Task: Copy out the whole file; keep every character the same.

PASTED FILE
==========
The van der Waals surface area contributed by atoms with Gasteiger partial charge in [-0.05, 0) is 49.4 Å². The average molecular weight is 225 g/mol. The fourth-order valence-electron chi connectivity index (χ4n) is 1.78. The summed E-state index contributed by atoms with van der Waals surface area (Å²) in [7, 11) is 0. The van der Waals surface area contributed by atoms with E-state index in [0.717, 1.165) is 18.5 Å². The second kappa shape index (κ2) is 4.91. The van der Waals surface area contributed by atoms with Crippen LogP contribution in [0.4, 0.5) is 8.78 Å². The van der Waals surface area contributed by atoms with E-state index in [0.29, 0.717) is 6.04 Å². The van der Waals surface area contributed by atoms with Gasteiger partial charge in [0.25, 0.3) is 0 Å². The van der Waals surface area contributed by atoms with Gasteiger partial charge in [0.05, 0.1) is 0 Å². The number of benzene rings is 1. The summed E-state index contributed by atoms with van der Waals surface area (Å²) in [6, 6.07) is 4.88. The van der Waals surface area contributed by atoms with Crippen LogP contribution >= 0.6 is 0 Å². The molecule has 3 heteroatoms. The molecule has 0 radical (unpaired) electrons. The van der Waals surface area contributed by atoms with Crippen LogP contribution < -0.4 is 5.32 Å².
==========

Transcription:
The van der Waals surface area contributed by atoms with Gasteiger partial charge in [-0.05, 0) is 49.4 Å². The average molecular weight is 225 g/mol. The fourth-order valence-electron chi connectivity index (χ4n) is 1.78. The summed E-state index contributed by atoms with van der Waals surface area (Å²) in [7, 11) is 0. The van der Waals surface area contributed by atoms with E-state index in [0.717, 1.165) is 18.5 Å². The second kappa shape index (κ2) is 4.91. The van der Waals surface area contributed by atoms with Crippen LogP contribution in [0.4, 0.5) is 8.78 Å². The van der Waals surface area contributed by atoms with E-state index in [0.29, 0.717) is 6.04 Å². The van der Waals surface area contributed by atoms with Gasteiger partial charge in [0.25, 0.3) is 0 Å². The van der Waals surface area contributed by atoms with Gasteiger partial charge in [0.05, 0.1) is 0 Å². The number of benzene rings is 1. The summed E-state index contributed by atoms with van der Waals surface area (Å²) in [6, 6.07) is 4.88. The van der Waals surface area contributed by atoms with Crippen LogP contribution >= 0.6 is 0 Å². The molecule has 3 heteroatoms. The molecule has 0 radical (unpaired) electrons. The van der Waals surface area contributed by atoms with Crippen LogP contribution < -0.4 is 5.32 Å².